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Archive for the ‘supercomputing’ category

Jul 21, 2017

World dominance in three steps: China sets out road map to lead in artificial intelligence by 2030

Posted by in categories: finance, government, robotics/AI, supercomputing

Government finance will lead the way in AI research, including the development of supercomputers, and high performance semiconductor chips, software and the hiring of key talent to lead the field, China’s science and technology minister Wan Gang said in March during the country’s parliamentary meeting.


The Chinese government’s July 8 plan aims to keep pace with AI technology by 2020, make major breakthroughs by 2025, and lead the world in AI by 2030.

PUBLISHED : Friday, 21 July, 2017, 1:28pm.

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Jun 10, 2017

Are We Building Artificial Brains And Uploading Minds To The Cloud Right Now?

Posted by in categories: robotics/AI, supercomputing

When people post their emotional responses to social media and through their free email account(s), they are loading their human personal emotional responses, judgments, and biases into a large computer and cloud database? Everything we post and respond to is data somewhere. The truth is, hundreds of millions of people around the planet do this every day, 24 hours a day, seven days a week.


Are we uploading our brains to a cloud on a supercomputer and evolving into an artificially intelligent machine? This question and more…

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Jun 2, 2017

A Net Neutrality Nightmare? / Part II (Future A to Z)

Posted by in categories: futurism, information science, internet, journalism, law, media & arts, software, strategy, supercomputing

The recent efforts to remove Net Neutrality have given many a sense of impending doom we are soon to face. What happens to an Internet without Net Neutrality? Advocates have a vision of the possible results — and it is quite the nightmare! In this segment of Future A to Z, The Galactic Public Archives takes a cheeky, yet compelling perspective on the issue.

Part 1 / Part 2

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May 17, 2017

Google announces a powerful new AI chip and supercomputer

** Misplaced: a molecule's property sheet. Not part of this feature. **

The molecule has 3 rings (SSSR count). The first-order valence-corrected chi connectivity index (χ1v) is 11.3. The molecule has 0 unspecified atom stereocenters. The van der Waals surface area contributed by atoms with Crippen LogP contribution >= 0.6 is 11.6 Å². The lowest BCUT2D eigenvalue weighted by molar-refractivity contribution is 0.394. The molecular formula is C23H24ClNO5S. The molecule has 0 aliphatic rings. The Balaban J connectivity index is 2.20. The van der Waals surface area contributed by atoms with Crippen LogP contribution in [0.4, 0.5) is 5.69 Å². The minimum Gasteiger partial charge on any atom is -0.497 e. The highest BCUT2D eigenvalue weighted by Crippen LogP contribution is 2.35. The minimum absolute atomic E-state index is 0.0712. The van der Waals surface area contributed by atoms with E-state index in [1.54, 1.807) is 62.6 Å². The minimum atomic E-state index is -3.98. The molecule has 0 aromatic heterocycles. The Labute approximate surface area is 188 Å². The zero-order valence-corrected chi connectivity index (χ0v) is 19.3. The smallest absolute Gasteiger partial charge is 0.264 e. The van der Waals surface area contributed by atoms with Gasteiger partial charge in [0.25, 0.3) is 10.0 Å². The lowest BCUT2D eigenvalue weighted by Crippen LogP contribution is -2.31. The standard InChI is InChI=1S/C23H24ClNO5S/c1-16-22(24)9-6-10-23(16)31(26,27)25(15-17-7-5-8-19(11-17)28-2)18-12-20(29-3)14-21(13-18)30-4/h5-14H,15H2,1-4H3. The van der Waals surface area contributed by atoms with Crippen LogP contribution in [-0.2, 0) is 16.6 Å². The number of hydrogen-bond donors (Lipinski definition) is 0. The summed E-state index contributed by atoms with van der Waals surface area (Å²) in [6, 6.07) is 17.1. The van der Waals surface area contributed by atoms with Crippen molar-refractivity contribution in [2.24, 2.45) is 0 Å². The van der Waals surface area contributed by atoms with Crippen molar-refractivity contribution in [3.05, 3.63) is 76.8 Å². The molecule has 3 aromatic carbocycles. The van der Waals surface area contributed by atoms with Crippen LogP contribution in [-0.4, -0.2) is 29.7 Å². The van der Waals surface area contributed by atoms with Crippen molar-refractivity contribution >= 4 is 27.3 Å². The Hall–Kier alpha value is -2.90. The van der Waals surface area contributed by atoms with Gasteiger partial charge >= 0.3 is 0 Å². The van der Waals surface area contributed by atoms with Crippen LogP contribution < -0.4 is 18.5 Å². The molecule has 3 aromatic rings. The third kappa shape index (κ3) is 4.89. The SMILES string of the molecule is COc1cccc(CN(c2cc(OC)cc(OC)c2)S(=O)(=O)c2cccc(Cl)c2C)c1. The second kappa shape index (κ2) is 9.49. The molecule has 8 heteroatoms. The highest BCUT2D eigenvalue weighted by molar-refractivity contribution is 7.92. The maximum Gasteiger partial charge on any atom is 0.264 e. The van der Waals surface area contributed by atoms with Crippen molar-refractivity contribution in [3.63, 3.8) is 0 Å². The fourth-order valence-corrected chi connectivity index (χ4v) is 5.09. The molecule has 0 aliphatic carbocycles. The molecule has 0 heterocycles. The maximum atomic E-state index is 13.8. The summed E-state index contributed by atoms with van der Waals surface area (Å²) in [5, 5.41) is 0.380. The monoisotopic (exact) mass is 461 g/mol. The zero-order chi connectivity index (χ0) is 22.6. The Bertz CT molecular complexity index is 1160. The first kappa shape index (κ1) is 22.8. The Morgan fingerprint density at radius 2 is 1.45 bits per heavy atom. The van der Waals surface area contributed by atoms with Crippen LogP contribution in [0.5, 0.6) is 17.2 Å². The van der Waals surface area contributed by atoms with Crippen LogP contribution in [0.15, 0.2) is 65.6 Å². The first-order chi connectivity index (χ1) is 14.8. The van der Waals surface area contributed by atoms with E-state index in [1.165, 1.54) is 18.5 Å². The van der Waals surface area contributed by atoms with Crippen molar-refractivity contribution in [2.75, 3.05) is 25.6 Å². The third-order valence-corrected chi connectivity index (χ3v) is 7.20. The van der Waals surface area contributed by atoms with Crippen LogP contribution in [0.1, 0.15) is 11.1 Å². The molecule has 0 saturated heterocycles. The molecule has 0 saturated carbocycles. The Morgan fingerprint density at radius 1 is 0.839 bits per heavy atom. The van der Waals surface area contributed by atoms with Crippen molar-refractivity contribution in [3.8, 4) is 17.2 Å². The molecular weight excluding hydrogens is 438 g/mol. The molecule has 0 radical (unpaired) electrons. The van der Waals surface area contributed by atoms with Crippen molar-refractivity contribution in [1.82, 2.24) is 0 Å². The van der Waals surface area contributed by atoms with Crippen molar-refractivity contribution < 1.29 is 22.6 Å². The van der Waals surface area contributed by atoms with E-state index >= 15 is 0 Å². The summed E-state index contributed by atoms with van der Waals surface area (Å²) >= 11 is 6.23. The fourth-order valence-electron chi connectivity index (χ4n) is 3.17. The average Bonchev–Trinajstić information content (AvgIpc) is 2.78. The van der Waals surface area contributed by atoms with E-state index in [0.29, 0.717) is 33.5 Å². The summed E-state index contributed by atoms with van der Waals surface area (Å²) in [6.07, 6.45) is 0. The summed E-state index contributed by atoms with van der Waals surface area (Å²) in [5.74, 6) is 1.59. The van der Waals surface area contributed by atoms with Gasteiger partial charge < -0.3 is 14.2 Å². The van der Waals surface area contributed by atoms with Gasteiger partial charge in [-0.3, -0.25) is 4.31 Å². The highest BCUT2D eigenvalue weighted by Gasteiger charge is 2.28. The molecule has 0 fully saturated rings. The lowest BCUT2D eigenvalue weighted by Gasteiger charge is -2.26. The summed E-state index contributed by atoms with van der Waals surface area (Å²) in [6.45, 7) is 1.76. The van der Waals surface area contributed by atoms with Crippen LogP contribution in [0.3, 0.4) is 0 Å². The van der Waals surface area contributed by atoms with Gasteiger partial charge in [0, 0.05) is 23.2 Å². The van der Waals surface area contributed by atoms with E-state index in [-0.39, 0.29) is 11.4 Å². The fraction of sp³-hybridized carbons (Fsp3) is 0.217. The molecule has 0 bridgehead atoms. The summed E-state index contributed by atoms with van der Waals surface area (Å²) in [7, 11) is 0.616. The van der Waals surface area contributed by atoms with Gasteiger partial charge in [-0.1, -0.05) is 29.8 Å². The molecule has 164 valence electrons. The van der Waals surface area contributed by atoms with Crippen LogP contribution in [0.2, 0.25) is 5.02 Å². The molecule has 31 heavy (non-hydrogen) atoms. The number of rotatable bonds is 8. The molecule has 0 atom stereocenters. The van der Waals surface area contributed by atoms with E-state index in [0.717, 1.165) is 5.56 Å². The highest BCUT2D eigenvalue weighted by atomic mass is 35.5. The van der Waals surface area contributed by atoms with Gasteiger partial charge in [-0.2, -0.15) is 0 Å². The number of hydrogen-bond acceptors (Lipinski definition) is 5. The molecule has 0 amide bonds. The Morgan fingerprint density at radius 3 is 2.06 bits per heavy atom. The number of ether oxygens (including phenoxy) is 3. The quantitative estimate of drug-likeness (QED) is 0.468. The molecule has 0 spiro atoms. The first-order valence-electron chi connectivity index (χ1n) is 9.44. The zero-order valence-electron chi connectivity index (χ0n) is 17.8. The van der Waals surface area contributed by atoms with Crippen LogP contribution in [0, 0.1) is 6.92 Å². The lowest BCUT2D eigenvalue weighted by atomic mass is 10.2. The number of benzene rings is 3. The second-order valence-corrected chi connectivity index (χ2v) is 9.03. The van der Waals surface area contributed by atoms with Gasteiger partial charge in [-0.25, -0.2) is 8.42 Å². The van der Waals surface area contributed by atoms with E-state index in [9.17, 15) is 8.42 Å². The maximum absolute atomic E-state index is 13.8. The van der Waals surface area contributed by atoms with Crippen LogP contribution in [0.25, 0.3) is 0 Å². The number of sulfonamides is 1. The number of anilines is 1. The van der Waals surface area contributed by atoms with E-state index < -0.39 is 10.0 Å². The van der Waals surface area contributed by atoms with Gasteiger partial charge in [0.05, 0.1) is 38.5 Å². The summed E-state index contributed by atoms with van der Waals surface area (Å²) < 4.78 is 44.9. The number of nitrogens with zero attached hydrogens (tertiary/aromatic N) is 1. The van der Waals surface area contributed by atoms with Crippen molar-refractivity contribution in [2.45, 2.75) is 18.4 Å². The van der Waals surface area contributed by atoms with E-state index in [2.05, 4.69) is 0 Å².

Posted by in categories: robotics/AI, supercomputing

The new chip and a cloud-based machine-learning supercomputer will help Google establish itself as an AI-focused hardware maker.

Read more

May 17, 2017

Meet ‘The Machine’: Futuristic supercomputer with 160 TB memory

Posted by in categories: government, information science, supercomputing

Hewlett Packard Enterprise has come a big step closer to launching a computer called The Machine that it’s been talking about, researching, and developing since 2014. On Tuesday, it announced that is has a prototype of this computer that is specifically designed for the big data era.

It uses a new kind of memory to be able to store and instantly analyse mind-boggling amounts of data, potentially even a limitless amount of data. The current prototype that HPE is showing off today contains 160 terabytes (TB) of memory, which is enough to store and work with every book in the Library of Congress five times over, the company says.

Also read: Why Trump’s disclosures to Russia are ‘damaging’.

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May 14, 2017

NYU Accidentally Leaked a Top-Secret Code-Breaking Supercomputer to The Entire Internet

Posted by in categories: cybercrime/malcode, encryption, internet, supercomputing

Confidential details of a top-secret encryption-breaking supercomputer were left completely exposed on an unsecured computer server belonging to New York University (NYU), according to a new report.

While it’s not uncommon for even critical-level infrastructure to suffer potentially catastrophic security breaches, what makes this event different is that there was seemingly no foul-play or attempts to hack into NYU’s systems.

Instead, it looks like somebody may have just forgotten to secure their classified data properly, exposing hundreds of pages of information on a covert code-breaking machine co-administered by the Department of Defence, IBM, and NYU.

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Mar 21, 2017

Where we’re going, we don’t need roads

Posted by in categories: robotics/AI, supercomputing, sustainability, transportation